In testimony earlier this month, Admiral Craig S. Faller told Congress: “This Hemisphere in which we live is under assault.… We are losing our positional advantage in this Hemisphere and immediate action is needed to reverse this trend.” Faller was appointed commander of the US Southern Command (SOUTHCOM, responsible for overseeing US military activities in Latin America) by the Trump administration in 2018, despite his ties to a notoriously corrupt defense contractor. On March 16 of this year, he spoke at a Senate Armed Forces Committee hearingon the FY 2022 military budget. Hearings of this kind often serve as a platform for government officials to argue for larger budgets by highlighting both their agency’s successes and remaining challenges.
Given this context, the general thrust of Admiral Faller’s testimony is unsurprising: the US is under attack, and SOUTHCOM is defending it valiantly, but will need even more money to keep doing so. “The very democratic principles and values that bind us together,” he argues in the written version of his testimony, “are being actively undermined by violent transnational criminal organizations (TCOs) and [China] and Russia.” Iran also aims to “take advantage of the nascent, fragile democracies in the region and look to exploit the region’s resources and proximity to the United States.” Finally, “malign regional actors” are “opening the door” to foreign influence and criminal organizations. However, Faller offered little evidence that these threats are really as dire as he made them out to be.
Despite describing Cuba, Nicaragua, and Venezuela as “malign regional actors,” and Iran as one of several “threats,” these four countries take up just 2 of the 22 pages in Faller’s written testimony, filled mostly with details like an Iranian-run Spanish-language news channel in the region (the US runs one as well). Of the seven sentences in the Venezuela section, six describe the country’s humanitarian crisis and don’t even attempt to portray it as a threat. Though US-Venezuela sanctions policy relies on the White House officially describing Venezuela as “an unusual and extraordinary threat to the national security and foreign policy of the United States,” SOUTHCOM apparently has little to share about how this could be true.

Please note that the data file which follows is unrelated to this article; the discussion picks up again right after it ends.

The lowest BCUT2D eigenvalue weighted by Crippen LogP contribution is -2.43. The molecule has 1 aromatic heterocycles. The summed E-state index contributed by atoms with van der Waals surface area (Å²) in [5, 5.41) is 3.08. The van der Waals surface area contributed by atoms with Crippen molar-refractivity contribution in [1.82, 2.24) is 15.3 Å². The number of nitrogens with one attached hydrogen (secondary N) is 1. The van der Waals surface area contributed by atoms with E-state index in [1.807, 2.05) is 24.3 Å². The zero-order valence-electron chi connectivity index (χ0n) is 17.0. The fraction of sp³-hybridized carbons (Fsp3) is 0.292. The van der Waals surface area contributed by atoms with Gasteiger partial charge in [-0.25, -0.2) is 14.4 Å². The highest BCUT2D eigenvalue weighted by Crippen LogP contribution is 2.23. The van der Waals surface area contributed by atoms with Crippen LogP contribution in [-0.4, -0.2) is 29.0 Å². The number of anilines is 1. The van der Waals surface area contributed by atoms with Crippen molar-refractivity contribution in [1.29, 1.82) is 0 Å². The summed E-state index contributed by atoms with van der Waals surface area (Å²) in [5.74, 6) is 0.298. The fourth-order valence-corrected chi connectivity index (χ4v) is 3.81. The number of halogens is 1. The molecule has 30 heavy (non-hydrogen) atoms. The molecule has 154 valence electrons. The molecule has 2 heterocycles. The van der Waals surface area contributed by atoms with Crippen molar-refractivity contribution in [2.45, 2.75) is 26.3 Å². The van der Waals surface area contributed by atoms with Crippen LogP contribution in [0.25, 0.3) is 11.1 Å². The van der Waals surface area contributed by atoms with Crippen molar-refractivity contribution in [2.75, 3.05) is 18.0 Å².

According to Faller, “transnational criminal organizations” are a serious security threat in the region, but even here his analysis is misfocused. The role of Central American cartels in widespread violence and the forced displacement of nearly half a million people are barely unmentioned. But he does mention the minor regional footprint of Hezbollah, despite that the group is allegedly implanted in the Triple Frontier region of South America, more than 3,500 miles from US soil. Only two criminal groups based in the Western Hemisphere are mentioned by name: a pair of Colombian left-wing guerrilla groups which, Faller claims, have close ties to the Maduro government in Venezuela (though no strong evidence of this has yet emerged).
The real subjects of Faller’s testimony were China and Russia, which are viewed through a Cold War-era framing of great power competition to justify high levels of US defense spending. In the written version of his testimony, Faller mentions China 26 times (more than any nation actually in Latin America), and the Russian government 14 times.
Faller’s spoken testimony was less restrained than his written one, arguing: “the Chinese Communist Party, with its insidious and corrupt influence, seeks regional and global economic dominance and its own version of a rules-based international order.” As Fareed Zakaria recently put it, we are in a “new age of bloated Pentagon budgets, all to be justified by the great Chinese threat.” Observers have noted that this sort of Cold War rhetoric fuels discrimination and violence against Asian Americans; it is also detached from reality.